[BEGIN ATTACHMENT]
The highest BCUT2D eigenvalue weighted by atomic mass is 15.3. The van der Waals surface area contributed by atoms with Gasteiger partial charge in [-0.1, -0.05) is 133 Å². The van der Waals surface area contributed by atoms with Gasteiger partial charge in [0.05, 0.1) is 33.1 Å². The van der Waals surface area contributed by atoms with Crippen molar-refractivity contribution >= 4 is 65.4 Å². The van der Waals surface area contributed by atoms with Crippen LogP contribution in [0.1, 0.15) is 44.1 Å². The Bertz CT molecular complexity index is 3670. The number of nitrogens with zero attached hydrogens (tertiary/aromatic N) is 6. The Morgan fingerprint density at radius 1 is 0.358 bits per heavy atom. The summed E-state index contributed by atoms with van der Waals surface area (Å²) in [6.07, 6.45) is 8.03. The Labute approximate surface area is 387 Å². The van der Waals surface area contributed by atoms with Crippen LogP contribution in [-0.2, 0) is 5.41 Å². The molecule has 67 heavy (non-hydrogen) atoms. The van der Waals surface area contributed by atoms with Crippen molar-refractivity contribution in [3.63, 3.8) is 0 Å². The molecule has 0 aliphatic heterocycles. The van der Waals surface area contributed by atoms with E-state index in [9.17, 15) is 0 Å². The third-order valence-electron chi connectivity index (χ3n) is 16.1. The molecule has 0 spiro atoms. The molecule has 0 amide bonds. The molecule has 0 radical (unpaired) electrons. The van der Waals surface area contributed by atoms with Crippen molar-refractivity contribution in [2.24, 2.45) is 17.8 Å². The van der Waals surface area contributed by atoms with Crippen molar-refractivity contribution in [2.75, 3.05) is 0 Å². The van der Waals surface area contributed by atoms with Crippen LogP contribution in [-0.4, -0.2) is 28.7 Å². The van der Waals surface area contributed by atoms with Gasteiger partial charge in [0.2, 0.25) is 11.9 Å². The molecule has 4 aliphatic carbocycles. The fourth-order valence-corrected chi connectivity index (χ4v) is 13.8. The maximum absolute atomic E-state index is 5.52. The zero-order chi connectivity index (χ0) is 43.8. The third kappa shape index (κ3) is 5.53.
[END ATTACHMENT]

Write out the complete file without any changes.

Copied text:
The highest BCUT2D eigenvalue weighted by atomic mass is 15.3. The van der Waals surface area contributed by atoms with Gasteiger partial charge in [-0.1, -0.05) is 133 Å². The van der Waals surface area contributed by atoms with Gasteiger partial charge in [0.05, 0.1) is 33.1 Å². The van der Waals surface area contributed by atoms with Crippen molar-refractivity contribution >= 4 is 65.4 Å². The van der Waals surface area contributed by atoms with Crippen LogP contribution in [0.1, 0.15) is 44.1 Å². The Bertz CT molecular complexity index is 3670. The number of nitrogens with zero attached hydrogens (tertiary/aromatic N) is 6. The Morgan fingerprint density at radius 1 is 0.358 bits per heavy atom. The summed E-state index contributed by atoms with van der Waals surface area (Å²) in [6.07, 6.45) is 8.03. The Labute approximate surface area is 387 Å². The van der Waals surface area contributed by atoms with Crippen LogP contribution in [-0.2, 0) is 5.41 Å². The molecule has 67 heavy (non-hydrogen) atoms. The van der Waals surface area contributed by atoms with Crippen molar-refractivity contribution in [3.63, 3.8) is 0 Å². The molecule has 0 aliphatic heterocycles. The van der Waals surface area contributed by atoms with E-state index in [9.17, 15) is 0 Å². The third-order valence-electron chi connectivity index (χ3n) is 16.1. The molecule has 0 spiro atoms. The molecule has 0 amide bonds. The molecule has 0 radical (unpaired) electrons. The van der Waals surface area contributed by atoms with Crippen molar-refractivity contribution in [2.24, 2.45) is 17.8 Å². The van der Waals surface area contributed by atoms with Crippen molar-refractivity contribution in [2.75, 3.05) is 0 Å². The van der Waals surface area contributed by atoms with Crippen LogP contribution in [-0.4, -0.2) is 28.7 Å². The van der Waals surface area contributed by atoms with Gasteiger partial charge in [0.2, 0.25) is 11.9 Å². The molecule has 4 aliphatic carbocycles. The fourth-order valence-corrected chi connectivity index (χ4v) is 13.8. The maximum absolute atomic E-state index is 5.52. The zero-order chi connectivity index (χ0) is 43.8. The third kappa shape index (κ3) is 5.53.